The two serious ladies are serious because they want to lead authentic lives, and this is difficult for anyone, but especially difficult for women. One abando
May 18, 2015 Sara rated it it was amazing
Shelves: 2015
Going to go all Nick Lowe on this one and say it's the cruelest and yet kindest, and definitely the queerest (in both senses of the world) novel I've read in long time, and unfortunately, her only one.
May 12, 2014 Nick rated it it was amazing  ·  review of another edition
Very strange but very good. Shades of Kafka's humor thanks to some weird characters who reacted bizarrely in ordinary situations.
A. D. Jameson
Nov 21, 2010 A. D. Jameson rated it it was amazing
On certain days, the greatest novel of the 20th century.
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500 Great Books B...: Two Serious Ladies - Jane Bowles - Jimmy 2 23 Sep 09, 2015 10:00PM  
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  • Collected Stories and Later Writings
  • A Life in Letters
  • Stories in an Almost Classical Mode
  • Olivia
  • The Stories (So Far)
  • Sita
  • Believers: A novella and stories
  • Selected Poems
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  • A Legacy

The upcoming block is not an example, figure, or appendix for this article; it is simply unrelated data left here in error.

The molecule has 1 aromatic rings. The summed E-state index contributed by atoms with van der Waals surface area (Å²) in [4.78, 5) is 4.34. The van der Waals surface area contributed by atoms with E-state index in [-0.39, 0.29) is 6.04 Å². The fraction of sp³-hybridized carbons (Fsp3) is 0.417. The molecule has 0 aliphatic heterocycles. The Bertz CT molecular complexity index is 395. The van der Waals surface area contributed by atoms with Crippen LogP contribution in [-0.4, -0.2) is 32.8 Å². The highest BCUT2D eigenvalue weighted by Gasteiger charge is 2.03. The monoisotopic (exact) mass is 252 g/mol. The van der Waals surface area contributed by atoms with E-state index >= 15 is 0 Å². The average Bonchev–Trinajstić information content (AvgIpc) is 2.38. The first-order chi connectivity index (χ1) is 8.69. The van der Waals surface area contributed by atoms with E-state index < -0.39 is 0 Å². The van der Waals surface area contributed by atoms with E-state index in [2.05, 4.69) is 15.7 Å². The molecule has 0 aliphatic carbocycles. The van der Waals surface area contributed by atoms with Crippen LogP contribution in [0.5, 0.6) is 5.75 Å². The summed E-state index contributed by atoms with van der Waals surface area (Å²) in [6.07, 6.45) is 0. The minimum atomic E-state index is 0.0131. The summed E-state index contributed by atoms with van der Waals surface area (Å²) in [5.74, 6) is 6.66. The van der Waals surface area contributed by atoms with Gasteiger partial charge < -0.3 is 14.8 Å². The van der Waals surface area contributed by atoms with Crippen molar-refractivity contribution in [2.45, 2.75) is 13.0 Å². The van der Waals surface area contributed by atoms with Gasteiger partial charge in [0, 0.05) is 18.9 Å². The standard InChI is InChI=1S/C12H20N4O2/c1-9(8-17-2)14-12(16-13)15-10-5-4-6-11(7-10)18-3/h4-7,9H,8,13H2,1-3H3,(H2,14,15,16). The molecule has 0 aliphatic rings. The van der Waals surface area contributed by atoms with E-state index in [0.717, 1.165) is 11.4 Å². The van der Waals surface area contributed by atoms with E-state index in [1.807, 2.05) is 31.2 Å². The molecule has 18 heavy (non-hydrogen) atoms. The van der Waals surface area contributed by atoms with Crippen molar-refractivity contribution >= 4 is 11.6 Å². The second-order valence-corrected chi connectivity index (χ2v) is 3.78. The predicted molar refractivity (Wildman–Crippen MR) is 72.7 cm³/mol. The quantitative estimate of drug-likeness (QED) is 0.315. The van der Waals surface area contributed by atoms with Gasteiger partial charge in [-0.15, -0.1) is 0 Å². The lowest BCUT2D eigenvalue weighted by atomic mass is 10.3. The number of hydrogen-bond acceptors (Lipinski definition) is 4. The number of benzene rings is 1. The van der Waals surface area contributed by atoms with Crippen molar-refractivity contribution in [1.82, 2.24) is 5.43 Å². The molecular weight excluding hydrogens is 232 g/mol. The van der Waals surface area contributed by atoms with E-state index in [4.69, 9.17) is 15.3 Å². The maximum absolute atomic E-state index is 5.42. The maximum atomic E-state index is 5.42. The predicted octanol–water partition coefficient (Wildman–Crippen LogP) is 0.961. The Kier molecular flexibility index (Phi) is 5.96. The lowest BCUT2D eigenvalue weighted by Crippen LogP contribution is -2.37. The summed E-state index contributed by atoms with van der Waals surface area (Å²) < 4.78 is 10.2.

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Born Jane Sydney Auer, Jane Bowles's total body of work consists of one novel, one play, and six short stories. Yet John Ashbery said of her: "It is to be hoped that she will be recognized for what she is: one of the finest modern writers of fiction in any language." Tennessee Williams called her the most underrated writer of fiction in American literature. During her lifetime and since her death ...more
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“True enough,” said Mrs. Copperfield, bringing her fist down on the table and looking very mean. “I have gone to pieces, which is a thing I’ve wanted to do for years. I know I am as guilty as I can be, but I have my happiness, which I guard like a wolf, and I have authority now and a certain amount of daring, which, if you remember correctly, I never had before.” 12 likes
“ is against my entire code, but then, I have never even begun to use my code, although I judge everything by it.” 10 likes